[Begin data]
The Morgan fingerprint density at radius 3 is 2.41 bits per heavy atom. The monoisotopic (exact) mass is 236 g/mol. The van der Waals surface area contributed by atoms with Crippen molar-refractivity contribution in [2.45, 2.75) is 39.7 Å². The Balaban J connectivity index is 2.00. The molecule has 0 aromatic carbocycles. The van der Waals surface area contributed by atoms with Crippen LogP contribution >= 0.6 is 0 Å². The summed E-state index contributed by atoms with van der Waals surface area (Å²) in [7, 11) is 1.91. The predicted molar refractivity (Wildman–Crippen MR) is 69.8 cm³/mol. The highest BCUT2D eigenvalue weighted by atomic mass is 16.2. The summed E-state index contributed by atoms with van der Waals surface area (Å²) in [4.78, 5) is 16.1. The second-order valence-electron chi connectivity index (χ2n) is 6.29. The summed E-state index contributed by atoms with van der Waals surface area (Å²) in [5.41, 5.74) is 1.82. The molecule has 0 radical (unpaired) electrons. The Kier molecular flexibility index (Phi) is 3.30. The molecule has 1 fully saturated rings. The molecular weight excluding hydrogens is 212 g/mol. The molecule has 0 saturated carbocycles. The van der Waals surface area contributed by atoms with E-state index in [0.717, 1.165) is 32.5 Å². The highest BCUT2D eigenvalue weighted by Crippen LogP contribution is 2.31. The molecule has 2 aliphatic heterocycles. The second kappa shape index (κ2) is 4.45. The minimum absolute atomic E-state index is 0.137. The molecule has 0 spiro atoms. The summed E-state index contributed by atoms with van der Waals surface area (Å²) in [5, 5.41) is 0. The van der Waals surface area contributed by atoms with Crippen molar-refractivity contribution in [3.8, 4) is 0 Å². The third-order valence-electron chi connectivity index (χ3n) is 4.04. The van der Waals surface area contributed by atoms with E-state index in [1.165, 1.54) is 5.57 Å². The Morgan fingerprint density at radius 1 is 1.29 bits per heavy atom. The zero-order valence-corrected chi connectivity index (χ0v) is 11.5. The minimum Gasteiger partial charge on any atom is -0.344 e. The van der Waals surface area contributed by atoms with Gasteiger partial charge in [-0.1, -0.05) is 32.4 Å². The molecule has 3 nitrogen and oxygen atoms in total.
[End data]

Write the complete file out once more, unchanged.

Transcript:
The Morgan fingerprint density at radius 3 is 2.41 bits per heavy atom. The monoisotopic (exact) mass is 236 g/mol. The van der Waals surface area contributed by atoms with Crippen molar-refractivity contribution in [2.45, 2.75) is 39.7 Å². The Balaban J connectivity index is 2.00. The molecule has 0 aromatic carbocycles. The van der Waals surface area contributed by atoms with Crippen LogP contribution >= 0.6 is 0 Å². The summed E-state index contributed by atoms with van der Waals surface area (Å²) in [7, 11) is 1.91. The predicted molar refractivity (Wildman–Crippen MR) is 69.8 cm³/mol. The highest BCUT2D eigenvalue weighted by atomic mass is 16.2. The summed E-state index contributed by atoms with van der Waals surface area (Å²) in [4.78, 5) is 16.1. The second-order valence-electron chi connectivity index (χ2n) is 6.29. The summed E-state index contributed by atoms with van der Waals surface area (Å²) in [5.41, 5.74) is 1.82. The molecule has 0 radical (unpaired) electrons. The Kier molecular flexibility index (Phi) is 3.30. The molecule has 1 fully saturated rings. The molecular weight excluding hydrogens is 212 g/mol. The molecule has 0 saturated carbocycles. The van der Waals surface area contributed by atoms with E-state index in [0.717, 1.165) is 32.5 Å². The highest BCUT2D eigenvalue weighted by Crippen LogP contribution is 2.31. The molecule has 2 aliphatic heterocycles. The second kappa shape index (κ2) is 4.45. The minimum absolute atomic E-state index is 0.137. The molecule has 0 spiro atoms. The summed E-state index contributed by atoms with van der Waals surface area (Å²) in [5, 5.41) is 0. The van der Waals surface area contributed by atoms with Crippen molar-refractivity contribution in [3.8, 4) is 0 Å². The third-order valence-electron chi connectivity index (χ3n) is 4.04. The van der Waals surface area contributed by atoms with E-state index in [1.165, 1.54) is 5.57 Å². The Morgan fingerprint density at radius 1 is 1.29 bits per heavy atom. The zero-order valence-corrected chi connectivity index (χ0v) is 11.5. The minimum Gasteiger partial charge on any atom is -0.344 e. The van der Waals surface area contributed by atoms with Gasteiger partial charge in [-0.1, -0.05) is 32.4 Å². The molecule has 3 nitrogen and oxygen atoms in total.